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Album Review: Sights & Sounds – “No Virtue”

Canadian natives Sights & Sounds are finally back with their second full length album, No Virtue. The band burst onto the scene almost ten years ago with their debut album Monolith, and apart from an EP in 2013, have been quiet ever since. With loads of experience touring around the world with Billy Talent and Bring Me The Horizon, they have used their worldly experience to craft album number two with a unique sound and aesthetic.

The beginning of the album starts with the title track, “No Virtue”. This provides a classic hard rock song that brings you right back to the mid-2000s. Vocals on top of more vocals corresponding with heavy riffs makes for quite the entrance back, after almost a decade. The energy continues onto track number two, “Resurface” providing another vocal savvy song paired with loud guitars and a massive chorus. From there the beginning trifecta ends with “Serpentine”, the last of the melodically heavy songs on this album that provide a musical high for the listeners. It’s here where things start to calm down and take a turning point into an unknown yet interesting direction.

The middle of the album gives listeners a breath of fresh air with the song “Caught Up”. The eclectic ballad has a surprising beginning with the band’s keyboardist, David Grabowski taking the lead. The guest vocals belong to Nicole Dollanganger, who brings a unique and unexpected twist to the song, softening up the album which has been pretty heavy thus far. The song is overall very melodramatic but it’s here where listeners will notice a sonic shift that will continue throughout the rest of the album.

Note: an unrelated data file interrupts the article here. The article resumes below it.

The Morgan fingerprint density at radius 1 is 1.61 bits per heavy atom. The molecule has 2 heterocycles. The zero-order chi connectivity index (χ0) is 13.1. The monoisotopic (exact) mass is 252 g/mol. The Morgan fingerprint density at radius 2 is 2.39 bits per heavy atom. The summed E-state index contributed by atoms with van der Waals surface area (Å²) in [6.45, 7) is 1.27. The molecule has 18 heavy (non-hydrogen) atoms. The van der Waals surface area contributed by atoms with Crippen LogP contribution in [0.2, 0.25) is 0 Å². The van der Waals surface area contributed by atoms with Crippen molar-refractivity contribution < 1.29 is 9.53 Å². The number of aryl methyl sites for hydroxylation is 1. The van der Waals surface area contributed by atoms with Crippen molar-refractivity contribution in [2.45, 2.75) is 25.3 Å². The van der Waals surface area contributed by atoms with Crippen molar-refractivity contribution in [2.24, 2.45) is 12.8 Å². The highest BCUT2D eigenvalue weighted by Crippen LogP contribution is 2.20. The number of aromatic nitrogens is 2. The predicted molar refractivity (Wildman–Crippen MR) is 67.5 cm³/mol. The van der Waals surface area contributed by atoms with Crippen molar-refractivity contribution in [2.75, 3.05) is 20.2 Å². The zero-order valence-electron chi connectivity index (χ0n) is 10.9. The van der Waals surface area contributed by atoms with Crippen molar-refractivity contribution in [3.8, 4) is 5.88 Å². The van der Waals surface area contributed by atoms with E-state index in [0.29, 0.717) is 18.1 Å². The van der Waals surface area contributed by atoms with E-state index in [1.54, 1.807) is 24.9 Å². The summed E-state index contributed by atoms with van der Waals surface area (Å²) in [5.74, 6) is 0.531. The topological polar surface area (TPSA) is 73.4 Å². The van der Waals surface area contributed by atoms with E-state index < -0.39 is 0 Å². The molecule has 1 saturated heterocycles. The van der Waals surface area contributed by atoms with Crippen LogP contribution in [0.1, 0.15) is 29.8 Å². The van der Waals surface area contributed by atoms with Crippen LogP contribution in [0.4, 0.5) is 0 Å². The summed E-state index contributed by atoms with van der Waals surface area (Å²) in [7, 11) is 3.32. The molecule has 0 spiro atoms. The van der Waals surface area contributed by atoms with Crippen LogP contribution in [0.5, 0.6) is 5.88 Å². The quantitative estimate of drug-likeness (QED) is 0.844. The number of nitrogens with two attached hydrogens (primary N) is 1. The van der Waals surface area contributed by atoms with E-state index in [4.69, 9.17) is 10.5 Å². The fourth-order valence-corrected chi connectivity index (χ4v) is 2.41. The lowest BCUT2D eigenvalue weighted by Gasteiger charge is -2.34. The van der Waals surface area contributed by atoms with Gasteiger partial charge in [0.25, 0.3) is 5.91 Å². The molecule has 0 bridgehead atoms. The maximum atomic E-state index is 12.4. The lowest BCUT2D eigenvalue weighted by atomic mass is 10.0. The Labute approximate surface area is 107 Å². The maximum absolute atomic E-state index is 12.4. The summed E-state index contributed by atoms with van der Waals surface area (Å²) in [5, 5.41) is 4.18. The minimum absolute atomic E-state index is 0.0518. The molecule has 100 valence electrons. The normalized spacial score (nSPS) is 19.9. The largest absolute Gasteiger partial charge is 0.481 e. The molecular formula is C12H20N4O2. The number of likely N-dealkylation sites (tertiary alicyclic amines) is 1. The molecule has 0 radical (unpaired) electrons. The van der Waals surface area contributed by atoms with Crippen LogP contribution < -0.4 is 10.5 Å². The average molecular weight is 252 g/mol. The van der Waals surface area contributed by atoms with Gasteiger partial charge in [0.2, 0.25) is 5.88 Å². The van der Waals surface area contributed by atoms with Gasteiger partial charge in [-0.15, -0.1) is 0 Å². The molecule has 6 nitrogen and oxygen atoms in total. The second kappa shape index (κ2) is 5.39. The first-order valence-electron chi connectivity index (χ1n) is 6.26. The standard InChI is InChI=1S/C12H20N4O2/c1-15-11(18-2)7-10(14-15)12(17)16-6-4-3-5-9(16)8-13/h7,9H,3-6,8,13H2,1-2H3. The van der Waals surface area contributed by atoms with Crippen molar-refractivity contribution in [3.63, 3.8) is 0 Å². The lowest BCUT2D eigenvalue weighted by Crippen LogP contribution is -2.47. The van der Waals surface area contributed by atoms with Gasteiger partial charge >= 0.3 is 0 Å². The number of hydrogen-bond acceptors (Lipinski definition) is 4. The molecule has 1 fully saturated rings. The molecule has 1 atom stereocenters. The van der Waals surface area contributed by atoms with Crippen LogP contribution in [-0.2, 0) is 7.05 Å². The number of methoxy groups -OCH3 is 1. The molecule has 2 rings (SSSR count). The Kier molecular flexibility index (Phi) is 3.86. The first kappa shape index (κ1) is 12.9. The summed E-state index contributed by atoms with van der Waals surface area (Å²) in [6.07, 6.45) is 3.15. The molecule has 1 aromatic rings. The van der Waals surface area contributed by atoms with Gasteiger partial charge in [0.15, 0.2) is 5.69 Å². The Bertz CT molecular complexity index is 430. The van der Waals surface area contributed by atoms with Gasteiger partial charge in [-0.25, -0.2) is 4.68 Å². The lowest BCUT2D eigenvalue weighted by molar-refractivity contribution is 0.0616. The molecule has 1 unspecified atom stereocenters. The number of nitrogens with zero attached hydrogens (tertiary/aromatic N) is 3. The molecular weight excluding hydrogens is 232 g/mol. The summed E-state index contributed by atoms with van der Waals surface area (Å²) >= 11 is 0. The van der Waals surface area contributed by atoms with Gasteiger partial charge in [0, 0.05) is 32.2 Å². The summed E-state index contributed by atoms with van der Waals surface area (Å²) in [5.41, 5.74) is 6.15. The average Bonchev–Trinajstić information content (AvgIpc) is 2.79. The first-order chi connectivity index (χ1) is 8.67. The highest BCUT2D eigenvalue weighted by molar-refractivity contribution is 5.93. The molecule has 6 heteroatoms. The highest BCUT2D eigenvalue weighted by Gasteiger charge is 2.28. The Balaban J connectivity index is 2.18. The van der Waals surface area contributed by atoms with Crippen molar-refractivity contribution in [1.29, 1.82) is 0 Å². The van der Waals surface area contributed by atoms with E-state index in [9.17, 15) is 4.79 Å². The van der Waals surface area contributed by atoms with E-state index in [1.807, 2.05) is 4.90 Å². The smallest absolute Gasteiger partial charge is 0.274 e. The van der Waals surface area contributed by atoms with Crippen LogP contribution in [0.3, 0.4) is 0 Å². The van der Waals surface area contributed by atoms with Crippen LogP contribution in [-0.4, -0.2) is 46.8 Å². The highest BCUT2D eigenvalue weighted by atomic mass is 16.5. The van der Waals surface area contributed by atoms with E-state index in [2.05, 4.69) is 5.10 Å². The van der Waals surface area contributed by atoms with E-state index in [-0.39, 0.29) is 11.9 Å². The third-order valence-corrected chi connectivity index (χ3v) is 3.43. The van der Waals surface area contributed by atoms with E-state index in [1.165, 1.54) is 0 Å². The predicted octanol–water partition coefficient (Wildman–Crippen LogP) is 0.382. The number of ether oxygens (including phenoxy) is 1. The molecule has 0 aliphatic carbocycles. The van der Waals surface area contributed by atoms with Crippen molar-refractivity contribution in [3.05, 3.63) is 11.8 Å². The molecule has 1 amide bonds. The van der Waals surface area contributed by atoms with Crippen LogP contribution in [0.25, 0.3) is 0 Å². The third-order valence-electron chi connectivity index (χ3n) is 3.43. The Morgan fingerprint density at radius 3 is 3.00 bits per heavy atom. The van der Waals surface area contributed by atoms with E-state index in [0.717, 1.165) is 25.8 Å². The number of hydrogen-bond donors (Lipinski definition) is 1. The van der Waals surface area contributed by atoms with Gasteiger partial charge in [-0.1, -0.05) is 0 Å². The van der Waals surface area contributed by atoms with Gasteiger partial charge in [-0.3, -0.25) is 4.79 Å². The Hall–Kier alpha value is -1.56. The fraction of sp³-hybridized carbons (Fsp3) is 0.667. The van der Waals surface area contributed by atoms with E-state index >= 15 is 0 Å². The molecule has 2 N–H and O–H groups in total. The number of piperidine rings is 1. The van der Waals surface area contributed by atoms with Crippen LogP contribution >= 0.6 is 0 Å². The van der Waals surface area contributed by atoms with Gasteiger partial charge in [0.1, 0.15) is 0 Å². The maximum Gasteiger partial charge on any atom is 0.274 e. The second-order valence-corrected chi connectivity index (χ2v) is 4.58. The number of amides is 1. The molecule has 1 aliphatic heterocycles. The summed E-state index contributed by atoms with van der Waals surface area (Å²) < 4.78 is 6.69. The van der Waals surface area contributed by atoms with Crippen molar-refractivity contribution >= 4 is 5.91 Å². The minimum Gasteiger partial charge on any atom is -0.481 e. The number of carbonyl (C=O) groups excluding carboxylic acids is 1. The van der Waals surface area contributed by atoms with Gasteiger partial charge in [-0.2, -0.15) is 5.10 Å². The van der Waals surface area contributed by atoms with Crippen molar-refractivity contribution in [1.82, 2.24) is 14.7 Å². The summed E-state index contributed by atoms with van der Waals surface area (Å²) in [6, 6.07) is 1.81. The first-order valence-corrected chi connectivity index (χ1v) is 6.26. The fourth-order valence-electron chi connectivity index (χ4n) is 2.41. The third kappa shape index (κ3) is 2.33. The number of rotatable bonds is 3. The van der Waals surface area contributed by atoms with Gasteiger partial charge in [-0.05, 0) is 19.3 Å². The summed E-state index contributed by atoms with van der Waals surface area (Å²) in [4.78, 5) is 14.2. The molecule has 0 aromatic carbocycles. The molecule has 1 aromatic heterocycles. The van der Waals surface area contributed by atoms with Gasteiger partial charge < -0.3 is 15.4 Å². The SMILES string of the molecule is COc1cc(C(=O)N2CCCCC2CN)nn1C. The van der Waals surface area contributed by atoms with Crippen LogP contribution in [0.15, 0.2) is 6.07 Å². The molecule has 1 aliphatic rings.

The following track, “WWR” provides some of the most unique elements to the entire record. The majority of the song teeters between soft acoustic guitars and overly produced verses with a strong indie rock vibe. The ending gives one of the record’s best surprises yet, with a saxophone solo finishing off the song in the best way possible. What began as a typically moody indie track, instantly turns into one of the highlights of the album.

The remaining songs on the album, continue to follow along the indie rock and hard rock sound space. The songs aren’t sonically cohesive and don’t match the beginning of the album, however the varying styles and sounds throughout the record somehow come together to create a total package likeable for most rock fans. Regardless of how Sights & Sounds chooses to market themselves, this album won’t fall anywhere specifically on the rock n’ roll spectrum. Indie, metal, and hard rock fans will all probably find something to their liking, yet the conflicting sounds make for a difficult story to tell. If Sights & Sounds were trying to convey a story of rollercoaster events that don’t particularly fall in a linear fashion, then they nailed it. Simplicity is not in this band’s vocabulary. They’ve created a very dense record, that will allow fans to take their time uncovering it, track by track.

Check out Sights & Sounds new album No Virtue if you’re into Skillet, Three Days Grace or Breaking Benjamin.

 

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About Katie Tymochenko

Toronto based writer for Music Existence. Lover of all things Slash, Greta Van Fleet and Star Wars.

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